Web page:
So who is doing this right out there in the world? “Finland is one of the most innovative economies in the world,” Wagner said, “and it is the only country where students leave high school ‘innovation-ready.’ They learn concepts and creativity more than facts, and have a choice of many electives.
Who is putting in place those stronger foundations within this innovation race?
I finish here on the competition and it is everywhere. Not just in a region of one country, or on one continent but across the world. The race is truly on, on who organises the relevant conditions to allow innovation to thrive, to offer the place where “empowering innovation” and where jobs are part of the equation.
There are examples in Europe- not just in Finland, Norway, Sweden but in Switzerland, parts of Germany, regions of Italy, Spain, France, Ireland and the UK. They benefit but equally suffer from centrally driven policies ‘handed down from Brussels at the EU level or constrained in “restrictive” thinking at National level. Many of these “selected” places are simply “pockets of innovation” and lack this cohesiveness and coordination to really accelerate innovation into far more “empowering”to benefit society as a whole.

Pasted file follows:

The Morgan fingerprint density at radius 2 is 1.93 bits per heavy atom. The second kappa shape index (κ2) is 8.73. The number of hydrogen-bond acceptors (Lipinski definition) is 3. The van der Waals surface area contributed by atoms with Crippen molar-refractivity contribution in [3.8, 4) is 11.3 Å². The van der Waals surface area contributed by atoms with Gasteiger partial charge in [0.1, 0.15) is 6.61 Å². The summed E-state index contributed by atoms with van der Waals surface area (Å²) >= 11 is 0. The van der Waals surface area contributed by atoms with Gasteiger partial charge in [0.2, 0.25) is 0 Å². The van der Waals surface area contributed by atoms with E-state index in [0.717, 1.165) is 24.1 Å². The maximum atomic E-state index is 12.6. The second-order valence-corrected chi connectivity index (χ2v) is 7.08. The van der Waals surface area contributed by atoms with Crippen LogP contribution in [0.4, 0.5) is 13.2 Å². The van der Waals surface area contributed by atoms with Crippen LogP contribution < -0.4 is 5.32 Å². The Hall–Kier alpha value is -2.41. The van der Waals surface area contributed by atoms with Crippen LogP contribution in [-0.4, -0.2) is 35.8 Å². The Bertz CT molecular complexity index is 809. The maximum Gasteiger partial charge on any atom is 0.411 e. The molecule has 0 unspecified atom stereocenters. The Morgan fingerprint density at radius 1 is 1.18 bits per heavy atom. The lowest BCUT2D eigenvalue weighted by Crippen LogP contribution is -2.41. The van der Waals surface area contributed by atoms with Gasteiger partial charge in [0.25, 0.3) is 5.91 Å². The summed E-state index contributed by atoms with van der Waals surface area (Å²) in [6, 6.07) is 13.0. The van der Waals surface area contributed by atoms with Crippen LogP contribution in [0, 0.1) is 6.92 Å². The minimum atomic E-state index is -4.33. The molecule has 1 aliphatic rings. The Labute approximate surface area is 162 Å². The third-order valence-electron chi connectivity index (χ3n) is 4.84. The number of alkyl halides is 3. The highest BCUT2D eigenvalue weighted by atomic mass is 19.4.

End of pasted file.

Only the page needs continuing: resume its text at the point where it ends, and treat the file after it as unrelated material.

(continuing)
The BRICS of Brazil, Russia, India, China and South Africa are the emerging group are all developing or newly industrialised countries, distinguished by their large, fast-growing economies. These are the emerging new superpowers where they are experimenting but laying in the necessary building blocks to support and accelerate innovation. They are sucking in the capital and provide the horsepower in people, both those that have gained from a focus in high skilled areas and those with basic education. These combine in that drive to move up the social scale. Ambition is a highly motivating force and those within the BRICS have it. They are searching for advancing their global innovation advantage and know what it means to them personally and collectively.